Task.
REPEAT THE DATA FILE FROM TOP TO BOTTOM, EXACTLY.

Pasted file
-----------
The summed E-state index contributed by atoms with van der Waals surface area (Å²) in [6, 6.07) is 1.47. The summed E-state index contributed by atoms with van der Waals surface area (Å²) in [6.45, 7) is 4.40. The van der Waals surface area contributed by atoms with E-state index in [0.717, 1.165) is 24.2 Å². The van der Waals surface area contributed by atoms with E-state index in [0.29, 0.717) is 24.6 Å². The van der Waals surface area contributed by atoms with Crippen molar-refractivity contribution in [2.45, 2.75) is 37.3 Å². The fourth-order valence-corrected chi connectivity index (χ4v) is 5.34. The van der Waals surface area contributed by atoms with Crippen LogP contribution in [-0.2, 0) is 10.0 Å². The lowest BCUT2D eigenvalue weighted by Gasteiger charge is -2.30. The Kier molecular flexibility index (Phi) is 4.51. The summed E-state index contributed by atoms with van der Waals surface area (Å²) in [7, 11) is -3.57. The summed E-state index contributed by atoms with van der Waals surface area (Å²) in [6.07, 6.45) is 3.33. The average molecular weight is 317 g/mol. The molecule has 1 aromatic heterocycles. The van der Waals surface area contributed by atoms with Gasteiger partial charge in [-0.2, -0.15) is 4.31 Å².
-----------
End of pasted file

The summed E-state index contributed by atoms with van der Waals surface area (Å²) in [6, 6.07) is 1.47. The summed E-state index contributed by atoms with van der Waals surface area (Å²) in [6.45, 7) is 4.40. The van der Waals surface area contributed by atoms with E-state index in [0.717, 1.165) is 24.2 Å². The van der Waals surface area contributed by atoms with E-state index in [0.29, 0.717) is 24.6 Å². The van der Waals surface area contributed by atoms with Crippen molar-refractivity contribution in [2.45, 2.75) is 37.3 Å². The fourth-order valence-corrected chi connectivity index (χ4v) is 5.34. The van der Waals surface area contributed by atoms with Crippen LogP contribution in [-0.2, 0) is 10.0 Å². The lowest BCUT2D eigenvalue weighted by Gasteiger charge is -2.30. The Kier molecular flexibility index (Phi) is 4.51. The summed E-state index contributed by atoms with van der Waals surface area (Å²) in [7, 11) is -3.57. The summed E-state index contributed by atoms with van der Waals surface area (Å²) in [6.07, 6.45) is 3.33. The average molecular weight is 317 g/mol. The molecule has 1 aromatic heterocycles. The van der Waals surface area contributed by atoms with Gasteiger partial charge in [-0.2, -0.15) is 4.31 Å².